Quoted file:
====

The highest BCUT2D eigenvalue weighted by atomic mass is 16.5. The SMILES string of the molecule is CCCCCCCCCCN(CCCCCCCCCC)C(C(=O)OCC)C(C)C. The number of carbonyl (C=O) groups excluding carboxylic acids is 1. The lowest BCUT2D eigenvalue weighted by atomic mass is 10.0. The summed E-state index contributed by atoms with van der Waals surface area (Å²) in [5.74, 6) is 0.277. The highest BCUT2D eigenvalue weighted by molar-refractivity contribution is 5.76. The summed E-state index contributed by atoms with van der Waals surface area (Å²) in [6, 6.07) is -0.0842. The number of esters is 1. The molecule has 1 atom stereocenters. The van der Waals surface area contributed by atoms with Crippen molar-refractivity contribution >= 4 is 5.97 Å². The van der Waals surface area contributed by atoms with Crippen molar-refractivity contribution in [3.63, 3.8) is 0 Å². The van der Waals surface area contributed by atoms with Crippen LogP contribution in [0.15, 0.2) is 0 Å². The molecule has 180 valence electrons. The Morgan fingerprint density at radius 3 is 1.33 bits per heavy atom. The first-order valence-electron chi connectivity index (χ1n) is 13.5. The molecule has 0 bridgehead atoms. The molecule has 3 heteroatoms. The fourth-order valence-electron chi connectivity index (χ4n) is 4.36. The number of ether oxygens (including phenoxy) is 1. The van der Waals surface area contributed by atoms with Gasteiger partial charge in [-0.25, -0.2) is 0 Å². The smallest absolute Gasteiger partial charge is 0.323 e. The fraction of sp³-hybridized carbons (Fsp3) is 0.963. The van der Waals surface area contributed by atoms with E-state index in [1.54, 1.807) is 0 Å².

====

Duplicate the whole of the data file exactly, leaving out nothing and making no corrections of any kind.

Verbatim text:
The highest BCUT2D eigenvalue weighted by atomic mass is 16.5. The SMILES string of the molecule is CCCCCCCCCCN(CCCCCCCCCC)C(C(=O)OCC)C(C)C. The number of carbonyl (C=O) groups excluding carboxylic acids is 1. The lowest BCUT2D eigenvalue weighted by atomic mass is 10.0. The summed E-state index contributed by atoms with van der Waals surface area (Å²) in [5.74, 6) is 0.277. The highest BCUT2D eigenvalue weighted by molar-refractivity contribution is 5.76. The summed E-state index contributed by atoms with van der Waals surface area (Å²) in [6, 6.07) is -0.0842. The number of esters is 1. The molecule has 1 atom stereocenters. The van der Waals surface area contributed by atoms with Crippen molar-refractivity contribution >= 4 is 5.97 Å². The van der Waals surface area contributed by atoms with Crippen molar-refractivity contribution in [3.63, 3.8) is 0 Å². The van der Waals surface area contributed by atoms with Crippen LogP contribution in [0.15, 0.2) is 0 Å². The molecule has 180 valence electrons. The Morgan fingerprint density at radius 3 is 1.33 bits per heavy atom. The first-order valence-electron chi connectivity index (χ1n) is 13.5. The molecule has 0 bridgehead atoms. The molecule has 3 heteroatoms. The fourth-order valence-electron chi connectivity index (χ4n) is 4.36. The number of ether oxygens (including phenoxy) is 1. The van der Waals surface area contributed by atoms with Gasteiger partial charge in [-0.25, -0.2) is 0 Å². The smallest absolute Gasteiger partial charge is 0.323 e. The fraction of sp³-hybridized carbons (Fsp3) is 0.963. The van der Waals surface area contributed by atoms with E-state index in [1.54, 1.807) is 0 Å².